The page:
My finished game file.
The controls are tight, the colours and retro-themed art style pop beautifully, and the music - although
at times a little repetitive - all come together to make for a really fun, accessible indie title. The only issue some people might have would be the length, as the game is a little on the short side. For a guy like myself, I enjoyed the short play time, but I can see where a title that's three hours long could be a problem for some. There is some inherent replay value to search out all of the health and gun upgrades, but I would say that I found most of them on my first playthrough, so that might not really flesh out the game enough for those looking for more bang for their buck.

All in all I can recommend Xeodrifter to anyone that likes a fun, retro-style indie game that doesn't break the bank and also won't take weeks to finish. You can pick it up on the Nintendo 3DS eShop as well as Steam for around $10.99 at full price, as well as a Special Edition on Steam for $16.99, which includes a download of the soundtrack and a development diary for the game. Xeodrifter is also slotted to be released on Xbox One, PS4, and Playstation Vita later this spring.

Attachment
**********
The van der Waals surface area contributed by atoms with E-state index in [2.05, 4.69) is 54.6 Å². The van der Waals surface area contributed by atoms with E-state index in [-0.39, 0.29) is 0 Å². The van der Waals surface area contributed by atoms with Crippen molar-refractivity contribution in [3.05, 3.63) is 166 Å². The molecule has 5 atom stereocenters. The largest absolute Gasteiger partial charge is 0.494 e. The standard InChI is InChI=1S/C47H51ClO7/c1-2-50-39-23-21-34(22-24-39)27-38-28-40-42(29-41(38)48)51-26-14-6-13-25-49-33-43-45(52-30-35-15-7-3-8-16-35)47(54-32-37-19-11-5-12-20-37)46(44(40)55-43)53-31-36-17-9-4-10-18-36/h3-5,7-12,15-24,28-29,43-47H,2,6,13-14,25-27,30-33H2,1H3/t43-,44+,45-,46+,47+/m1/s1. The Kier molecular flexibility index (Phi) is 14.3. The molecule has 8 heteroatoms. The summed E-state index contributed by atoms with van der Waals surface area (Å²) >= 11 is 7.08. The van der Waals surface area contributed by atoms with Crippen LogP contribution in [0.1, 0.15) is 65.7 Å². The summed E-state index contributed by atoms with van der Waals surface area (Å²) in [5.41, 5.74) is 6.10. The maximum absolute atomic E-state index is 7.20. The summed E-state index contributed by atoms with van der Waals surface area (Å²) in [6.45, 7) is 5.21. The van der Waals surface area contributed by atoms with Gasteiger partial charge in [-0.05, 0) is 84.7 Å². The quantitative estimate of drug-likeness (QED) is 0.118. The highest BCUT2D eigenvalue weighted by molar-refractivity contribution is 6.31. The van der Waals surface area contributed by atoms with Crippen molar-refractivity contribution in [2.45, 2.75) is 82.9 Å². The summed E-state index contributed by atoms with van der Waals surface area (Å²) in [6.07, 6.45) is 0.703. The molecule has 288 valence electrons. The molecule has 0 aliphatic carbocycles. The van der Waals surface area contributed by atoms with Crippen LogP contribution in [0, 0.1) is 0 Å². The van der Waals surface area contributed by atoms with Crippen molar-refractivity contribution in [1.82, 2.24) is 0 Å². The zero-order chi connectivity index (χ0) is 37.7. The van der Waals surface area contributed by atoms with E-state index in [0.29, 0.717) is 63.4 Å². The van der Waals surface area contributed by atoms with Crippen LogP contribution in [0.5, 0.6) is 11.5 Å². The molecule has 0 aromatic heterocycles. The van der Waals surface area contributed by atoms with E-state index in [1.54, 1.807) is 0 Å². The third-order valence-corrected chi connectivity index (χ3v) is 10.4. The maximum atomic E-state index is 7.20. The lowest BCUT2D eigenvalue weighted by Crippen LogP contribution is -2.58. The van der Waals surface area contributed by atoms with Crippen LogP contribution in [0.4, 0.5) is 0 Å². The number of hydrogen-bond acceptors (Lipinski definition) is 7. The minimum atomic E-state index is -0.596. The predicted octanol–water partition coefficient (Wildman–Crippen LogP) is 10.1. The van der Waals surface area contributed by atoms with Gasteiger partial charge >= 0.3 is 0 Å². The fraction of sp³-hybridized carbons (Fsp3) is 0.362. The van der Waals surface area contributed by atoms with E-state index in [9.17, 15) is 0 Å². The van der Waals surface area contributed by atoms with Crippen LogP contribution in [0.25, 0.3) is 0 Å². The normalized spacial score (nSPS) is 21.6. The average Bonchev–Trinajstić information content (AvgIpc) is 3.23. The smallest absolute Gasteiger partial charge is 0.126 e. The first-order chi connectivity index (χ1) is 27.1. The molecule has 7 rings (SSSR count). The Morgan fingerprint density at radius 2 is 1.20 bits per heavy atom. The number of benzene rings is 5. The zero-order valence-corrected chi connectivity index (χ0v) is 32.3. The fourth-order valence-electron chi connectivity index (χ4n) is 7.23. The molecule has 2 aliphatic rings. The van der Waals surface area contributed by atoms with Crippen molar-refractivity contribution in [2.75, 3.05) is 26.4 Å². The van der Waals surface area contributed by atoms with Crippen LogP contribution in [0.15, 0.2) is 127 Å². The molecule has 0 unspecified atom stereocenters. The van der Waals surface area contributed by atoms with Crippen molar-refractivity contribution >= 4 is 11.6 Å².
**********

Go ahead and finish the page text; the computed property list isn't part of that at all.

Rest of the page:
Hope you enjoyed,

No, thank you!

Friday, April 10, 2015

Top 5 Favourite Video Game Consoles

I'd just like to begin by saying that this list is inspired by both the Cartridge Bros. and Lo Burton. The Cartridge Bros. recently posted a video from their new weekly series Not So Deep Thoughts and the topic was their personal top three favourite consoles. Being the professional lister that I am it instantly piqued my interest. Not long after watching their video I saw that Lo Burton of And Then She Games fame responded with her personal top five favourite consoles. After reading her blog post I just knew I had to make my own list!

Yes this is a list of five, which might make you wonder why am I not posting it on Five-O-Rama? The reason is that it's a personal list, so I felt it more-so belonged here on Retro-Def. If I was, say, making a list of the Top 5 Best Consoles of All Time, regardless of my personal opinions, then that would definitely makes its way to Five-O-Rama.